Some while ago Dylan Trigg asked whether it is possible to think of musical intervals independently of spatial extensions. The short answer is yes. The long answer is very long indeed, but perhaps not much of an answer. I've been giving a lot of thought to harmonic thinking, how not to do a phenomenology of listening (*cough* Don Ihde *cough*), but I simply cannot fathom what an originary way of listening would be. Morning. An ornithologist hears a robin doing something robins do while a musician hears a bb, or the 13th harmonic of a D, which is not quite equivalent, and cognitively quite a different sort of operation. A bad example perhaps because in my experience robins don't dig anything past the 12th harmonic, whereas many musicians, Giya Kancheli, for instance, evidently do. Digging beyond the 12th harmonic is going outside the received harmonic world of the twelve-tone equal temperament tuning system--Okay, so is the 11th, but we can always fudge it and, a la George Russell perhaps, play as if our tonal system were consistent with natural harmonics. Fudging it: that's the name of the game in harmonic systems. The blue sixth (13th harmonic) is well established in several musical traditions, but I don't know of any working musical system that fully comports with the harmonic series. You always have to bend a little somewhere. The fundamental question here for me is whether the kind of musical training that enables one to identify the 13th harmonic brings one closer to the original sonic phenomenon or whether the cultural mediation involved in producing trained musicians shapes the perception of sound to such a degree that the way musicians hear things ought not be understood as primary by any stretch. This is partially moot because I believe most musicians would recognize the ratio represented by the thirteenth harmonic as a blue sixth or blue thirteenth (i.e., thirteenth tone from the tonic) before they would recognize it as a harmonic. And yet....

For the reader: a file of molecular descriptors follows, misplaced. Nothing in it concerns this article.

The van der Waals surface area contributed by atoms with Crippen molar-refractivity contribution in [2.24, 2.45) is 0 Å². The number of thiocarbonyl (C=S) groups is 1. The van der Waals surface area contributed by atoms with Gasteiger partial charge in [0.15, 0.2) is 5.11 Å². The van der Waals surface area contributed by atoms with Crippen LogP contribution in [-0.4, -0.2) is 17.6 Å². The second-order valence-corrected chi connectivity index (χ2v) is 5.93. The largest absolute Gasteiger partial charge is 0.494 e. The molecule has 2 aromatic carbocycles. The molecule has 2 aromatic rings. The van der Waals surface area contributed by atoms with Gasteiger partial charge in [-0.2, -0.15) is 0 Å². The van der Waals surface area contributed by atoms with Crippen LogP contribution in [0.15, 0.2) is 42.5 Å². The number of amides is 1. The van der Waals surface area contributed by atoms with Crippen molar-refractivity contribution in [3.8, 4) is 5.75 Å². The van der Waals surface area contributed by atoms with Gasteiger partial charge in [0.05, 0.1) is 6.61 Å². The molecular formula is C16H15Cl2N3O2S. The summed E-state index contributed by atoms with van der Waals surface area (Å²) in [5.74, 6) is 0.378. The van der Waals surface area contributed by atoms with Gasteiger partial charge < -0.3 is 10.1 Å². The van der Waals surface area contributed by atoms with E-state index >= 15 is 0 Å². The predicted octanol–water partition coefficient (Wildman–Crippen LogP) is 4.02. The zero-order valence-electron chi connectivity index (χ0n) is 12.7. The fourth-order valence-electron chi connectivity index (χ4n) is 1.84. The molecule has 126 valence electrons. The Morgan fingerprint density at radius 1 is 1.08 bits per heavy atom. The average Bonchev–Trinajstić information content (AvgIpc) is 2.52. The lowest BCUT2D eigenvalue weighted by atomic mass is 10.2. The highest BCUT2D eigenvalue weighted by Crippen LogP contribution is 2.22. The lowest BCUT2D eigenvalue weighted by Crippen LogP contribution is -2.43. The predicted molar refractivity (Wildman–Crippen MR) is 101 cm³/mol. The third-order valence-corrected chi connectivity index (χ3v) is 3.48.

Enough for now. In addition to robins, I've been listening to a lot of music, going through a new batch of cd's. In the Heart of the Moon by Touré and Diabaté is as good as it gets. I have listened to a bit of kora music, live and recorded. This recording is the best I've ever heard that instrument sound, as if your head were right there in the calabash. Both musicians use harmonics to great effect, and the recording seemingly captures it all. Wow.
The first time I really listened to pianist Hank Jones was on the album Sarala which featured a kora player by the name of Djely-Moussa Condé. There's some really fine music on that album, and the whole session is exemplary of what afrojazz fusion ought to be about. A couple of years of ago I bought a Hank Jones cd and was disappointed by the shabbiness of the recording and, frankly, the listlessness of Jones' playing. It was definitely not a date worth putting on record. But one bad session was not enough to sour me on Jones. I recently picked up Joyous Encounter from Joe Lovano featuring Hank Jones on the piano. I've long been a fan of Lovano's beefy tenor sound, so the only risk I saw here was that they would be playing standards and maybe not giving it their all. As it turns out, it's solid. There's plenty of energy on these cuts, and loveliness too.
I've been in awe of Gonzalo Rubalcaba since hearing him live, oh, about ten years ago. Now this is a cat that dwells in the upper harmonic realms. I've bought quite a few of his recordings, but I haven't appreciated them all equally. The ones I like most are like Diz, because Rubalcaba can be very moody, but he also really does have exquisite time, so I prefer to hear him being moody at a furious pace. Paseo finds him with Ignacio Berroa on drums. Man, this is good stuff.
Unless you're a hardcore monkophile or jazz historian you may not have heard of Elmo Hope. A long time ago I picked up Harold Land's The Fox because it featured Hope on piano, and they played several of his compositions. It was a little disappointing. (I've never quite dug that whole Westcoast scene.) However, recently I snagged a Bluenote reissue (limited edition connoisseur cd series) called Elmo Hope: Trio and Quintet. Oh, this is it. If you dig Herbie Nichols, Bud Powell and Monk, you have to listen to this.
Labels: Dizzy Gillespie, Djely-Moussa Condé, Elmo Hope, George Russel, Hank Jones, Idhe, Ignacio Berroa, Joe Lovano, Kancheli, kora, piano, Rubalcaba, solitude, tenor saxophone, Toumani Diabaté, Trigg